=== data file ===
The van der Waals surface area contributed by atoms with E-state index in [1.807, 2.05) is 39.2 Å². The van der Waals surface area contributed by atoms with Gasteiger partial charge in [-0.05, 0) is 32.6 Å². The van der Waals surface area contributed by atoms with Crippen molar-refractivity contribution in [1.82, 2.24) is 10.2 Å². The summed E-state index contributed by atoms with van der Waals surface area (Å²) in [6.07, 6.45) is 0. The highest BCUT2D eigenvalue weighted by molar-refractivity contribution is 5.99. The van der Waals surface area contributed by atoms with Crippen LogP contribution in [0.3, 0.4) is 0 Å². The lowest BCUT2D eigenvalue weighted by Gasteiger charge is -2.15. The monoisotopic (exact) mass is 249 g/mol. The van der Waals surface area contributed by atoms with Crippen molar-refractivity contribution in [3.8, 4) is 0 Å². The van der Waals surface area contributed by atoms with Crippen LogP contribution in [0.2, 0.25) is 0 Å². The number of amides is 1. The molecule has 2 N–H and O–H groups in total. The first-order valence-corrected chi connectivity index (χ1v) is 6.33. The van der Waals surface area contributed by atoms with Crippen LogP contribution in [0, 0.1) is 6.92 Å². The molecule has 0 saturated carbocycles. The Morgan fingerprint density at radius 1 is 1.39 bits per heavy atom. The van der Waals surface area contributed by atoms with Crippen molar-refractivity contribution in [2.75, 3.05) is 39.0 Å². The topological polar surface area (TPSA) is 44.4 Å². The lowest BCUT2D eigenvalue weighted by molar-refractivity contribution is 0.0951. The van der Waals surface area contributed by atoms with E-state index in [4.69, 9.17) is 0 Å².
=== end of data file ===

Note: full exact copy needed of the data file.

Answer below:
The van der Waals surface area contributed by atoms with E-state index in [1.807, 2.05) is 39.2 Å². The van der Waals surface area contributed by atoms with Gasteiger partial charge in [-0.05, 0) is 32.6 Å². The van der Waals surface area contributed by atoms with Crippen molar-refractivity contribution in [1.82, 2.24) is 10.2 Å². The summed E-state index contributed by atoms with van der Waals surface area (Å²) in [6.07, 6.45) is 0. The highest BCUT2D eigenvalue weighted by molar-refractivity contribution is 5.99. The van der Waals surface area contributed by atoms with Crippen LogP contribution in [0.3, 0.4) is 0 Å². The lowest BCUT2D eigenvalue weighted by Gasteiger charge is -2.15. The monoisotopic (exact) mass is 249 g/mol. The van der Waals surface area contributed by atoms with Crippen molar-refractivity contribution in [3.8, 4) is 0 Å². The van der Waals surface area contributed by atoms with Crippen LogP contribution in [0.2, 0.25) is 0 Å². The number of amides is 1. The molecule has 2 N–H and O–H groups in total. The first-order valence-corrected chi connectivity index (χ1v) is 6.33. The van der Waals surface area contributed by atoms with Crippen LogP contribution in [0, 0.1) is 6.92 Å². The molecule has 0 saturated carbocycles. The Morgan fingerprint density at radius 1 is 1.39 bits per heavy atom. The van der Waals surface area contributed by atoms with Crippen molar-refractivity contribution in [2.75, 3.05) is 39.0 Å². The topological polar surface area (TPSA) is 44.4 Å². The lowest BCUT2D eigenvalue weighted by molar-refractivity contribution is 0.0951. The van der Waals surface area contributed by atoms with E-state index in [4.69, 9.17) is 0 Å².